Ferrous Scrap Prices for May Expected to Trade Sideways

Written by John Packard

SMU sources are expecting scrap prices to remain somewhat range-bound as the scrap dealers begin negotiations with the domestic steel mills for the month of May. Most dealers are forecasting May settlement prices to be within $10 per ton of what we saw in April and this can vary from region to region.

We understand from multiple sources that Nucor and perhaps other EAF mills have ordered a number of foreign scrap cargos of prime scrap (busheling/bundles) which will help reduce pressure on prime scrap availability. “Despite good domestic demand, Nucor and other are expecting arrival of several prime scrap cargoes which should take the pressure off prime here.  So, expect these prices to be off in May by $10-20.  This should shrink the spread between shredded/HMS and prime as those grades may trade sideways,” is what one of our sources told us over the weekend.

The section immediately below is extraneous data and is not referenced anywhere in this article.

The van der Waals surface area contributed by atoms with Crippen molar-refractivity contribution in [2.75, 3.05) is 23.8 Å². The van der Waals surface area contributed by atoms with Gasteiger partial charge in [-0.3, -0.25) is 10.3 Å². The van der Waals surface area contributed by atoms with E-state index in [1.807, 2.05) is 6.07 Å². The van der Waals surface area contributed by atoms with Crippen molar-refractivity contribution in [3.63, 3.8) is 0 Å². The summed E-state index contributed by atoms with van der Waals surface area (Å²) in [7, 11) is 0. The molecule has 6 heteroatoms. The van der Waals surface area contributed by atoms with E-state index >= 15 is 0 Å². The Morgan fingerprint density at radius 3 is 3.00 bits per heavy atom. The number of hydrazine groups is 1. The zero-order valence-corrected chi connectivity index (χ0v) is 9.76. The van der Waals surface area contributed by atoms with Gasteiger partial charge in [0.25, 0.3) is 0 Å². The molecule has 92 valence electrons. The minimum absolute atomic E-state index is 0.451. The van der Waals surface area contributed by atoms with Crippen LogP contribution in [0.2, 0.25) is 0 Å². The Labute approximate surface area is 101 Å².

That same source noted that the influx of prime grades of scrap would help drive down pig iron prices from about $400 per metric ton CFR to $370-$375 for July/August shipment.

One of our sources located on the east coast USA told us:

“Domestic demand is stable and strong enough to support a sideways market for much of the country in May, though some US regions could experience softer sideways (in the South) and others could experience stronger sideways (in the Ohio Valley) depending on particular local mill demand.  OCTG mills in particular are very busy and have strong buy programs in May.   

“Inflows in the northern part of the country have been mediocre relative to typical surging April supply patterns.  It’s a bit of a different story in the South where some larger demo projects and stronger seasonal flows could cap the market or softly push it lower.

“Export pricing has turned out to be stable.  There was some concern early last week that the next export sales would be in the low-$260s CIF range but a US East Coast cargo was sold toward the end of last week at $269 CIF for 80/20.  That momentum combined with stable pig iron prices, and, more importantly, rising iron Fe and finished Chinese steel prices toward the end of last week as well, seemed to cancel out talk of weakening markets next week.” 

Is there more than enough scrap available to satisfy the appetites of the domestic steel mills (especially if the rumor of a dozen cargos of prime grade scrap will be hitting the docks in May and June)? We will find out later this week as negotiations get going in earnest on Monday.

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